Doctrine of Discovery continued: Hiding Behind Our Rationalizations

by Tim Bancroft
Genesee Valley Meeting


Even if American citizens had been paying close attention to the court cases following Johnson vs McIntosh(1823), they would not have found the words ‘dominion’ or ‘discovery’ used very often.  Rather, the cases were focused on resolving disputes over rights and jurisdictions via a series of secondary legal doctrines that were used to rationalize the application of the Doctrine of Discovery throughout the westward expansion of the American government to the Pacific Ocean, with later applications to the native peoples of Hawaii and Alaska. 


The Six Legal Rationalizations


            The Trust Doctrine: If the United States asserts its claims to Indian lands, it must assume the moral responsibility as the protector of Indian nations. This doctrine rationalized the moral right to set the specific terms of treaties and agreements.


            Plenary Power: How do you find the balance between the exclusive, preemptive, absolute and unlimited power of the United States government, and the moral recognition that tribal nations held inherent sovereignty over their lives prior to the claims of the American Constitution and laws?


            Doctrine of Reserved Rights: Even though tribal nations are deemed to have secondary status, American Indian law grants the tribes “special rights” over or against non-Indian citizens.  Example: You will live on reservations but will be granted “special rights” with casinos or sales tax exemptions.


            Doctrine of Implied Repeals:  When later congressional laws contradict the wording of earlier treaties and congress does not specifically state how to reconcile the contradiction, the U.S. Supreme Court looked for either the implied intention of legislation, or the deduced needs of changed circumstances, For example, in the need for the expansion of Euro-American economic interests, to make their judgments’ use of ‘implied’ intentions or needs to justify the repeal of treaties includes both legitimate attempts at legal interpretation, as well as, corrupted needs to advance U.S political and economic interests.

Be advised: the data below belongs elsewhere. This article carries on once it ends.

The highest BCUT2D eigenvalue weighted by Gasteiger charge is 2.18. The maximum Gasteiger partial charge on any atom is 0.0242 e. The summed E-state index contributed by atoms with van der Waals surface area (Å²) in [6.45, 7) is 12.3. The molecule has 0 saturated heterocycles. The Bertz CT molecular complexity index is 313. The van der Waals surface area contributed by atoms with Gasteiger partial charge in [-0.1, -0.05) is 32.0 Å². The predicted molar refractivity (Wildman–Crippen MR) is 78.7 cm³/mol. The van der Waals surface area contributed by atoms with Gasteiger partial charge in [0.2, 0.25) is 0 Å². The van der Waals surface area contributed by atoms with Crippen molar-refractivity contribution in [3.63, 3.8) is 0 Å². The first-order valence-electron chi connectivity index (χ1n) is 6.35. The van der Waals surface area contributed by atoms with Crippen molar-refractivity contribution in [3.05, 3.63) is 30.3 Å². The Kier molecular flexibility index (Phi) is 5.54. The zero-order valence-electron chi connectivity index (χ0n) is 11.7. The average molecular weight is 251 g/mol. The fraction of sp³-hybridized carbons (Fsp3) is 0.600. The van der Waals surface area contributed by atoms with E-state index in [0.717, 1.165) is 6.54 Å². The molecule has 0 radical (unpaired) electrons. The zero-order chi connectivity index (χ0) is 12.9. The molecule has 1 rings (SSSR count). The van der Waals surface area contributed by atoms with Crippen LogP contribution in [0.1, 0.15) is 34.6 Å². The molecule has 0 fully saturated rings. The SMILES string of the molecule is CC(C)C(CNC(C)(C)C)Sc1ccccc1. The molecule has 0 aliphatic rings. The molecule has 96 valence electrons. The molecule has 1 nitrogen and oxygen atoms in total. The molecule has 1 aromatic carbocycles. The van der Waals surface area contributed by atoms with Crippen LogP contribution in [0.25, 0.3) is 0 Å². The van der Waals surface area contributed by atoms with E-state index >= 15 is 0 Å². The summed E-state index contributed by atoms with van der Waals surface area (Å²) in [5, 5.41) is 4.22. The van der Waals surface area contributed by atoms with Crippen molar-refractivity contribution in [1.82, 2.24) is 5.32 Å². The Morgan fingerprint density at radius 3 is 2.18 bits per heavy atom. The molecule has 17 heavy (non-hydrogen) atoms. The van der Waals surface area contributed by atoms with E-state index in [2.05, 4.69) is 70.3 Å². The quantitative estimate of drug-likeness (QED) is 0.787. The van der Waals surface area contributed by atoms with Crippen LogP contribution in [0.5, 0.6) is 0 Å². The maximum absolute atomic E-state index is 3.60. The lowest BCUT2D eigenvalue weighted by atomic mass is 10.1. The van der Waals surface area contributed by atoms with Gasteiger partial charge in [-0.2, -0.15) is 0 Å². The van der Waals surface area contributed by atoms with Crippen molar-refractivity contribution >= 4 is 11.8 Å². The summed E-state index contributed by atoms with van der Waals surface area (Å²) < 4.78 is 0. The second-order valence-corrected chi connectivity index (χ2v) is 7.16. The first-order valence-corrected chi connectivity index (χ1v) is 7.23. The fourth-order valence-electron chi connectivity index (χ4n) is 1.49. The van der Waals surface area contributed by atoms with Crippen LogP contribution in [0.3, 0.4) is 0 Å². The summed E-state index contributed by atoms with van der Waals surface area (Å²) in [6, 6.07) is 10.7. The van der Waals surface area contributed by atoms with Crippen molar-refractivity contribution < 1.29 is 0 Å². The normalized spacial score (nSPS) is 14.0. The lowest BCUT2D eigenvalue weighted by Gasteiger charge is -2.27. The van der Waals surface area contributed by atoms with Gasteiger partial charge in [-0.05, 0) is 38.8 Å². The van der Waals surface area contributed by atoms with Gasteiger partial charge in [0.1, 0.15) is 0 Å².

Disclaimer Clauses: Since there is a perpetual tension between state governments and tribal negotiated rights, disclaimer agreements that preclude state governments from extending authority over Indian property and land are placed in treaties and state constitutions, particularly from Wisconsin in 1836 to Alaska in 1959. This is an attempt to honor American Indian treaties, but the desire by individual states to extend their authority over Indian sovereignty has been and is ever present.


            Doctrine of Sovereign Immunity: As dependent tribal nations, tribal nations are protected from civil lawsuits over tort and contract disputes in order to protect the integrity of tribal government from outside interference. As tribal enterprise extends beyond the reservation,  non-tribal business interests are currently challenging the right of tribes to sovereign immunity because the contemporary role of tribal commercial activity in national and international markets seems to some to eclipse the need to protect the sovereign tribal governments from outside regulation. This is a very contemporary issue.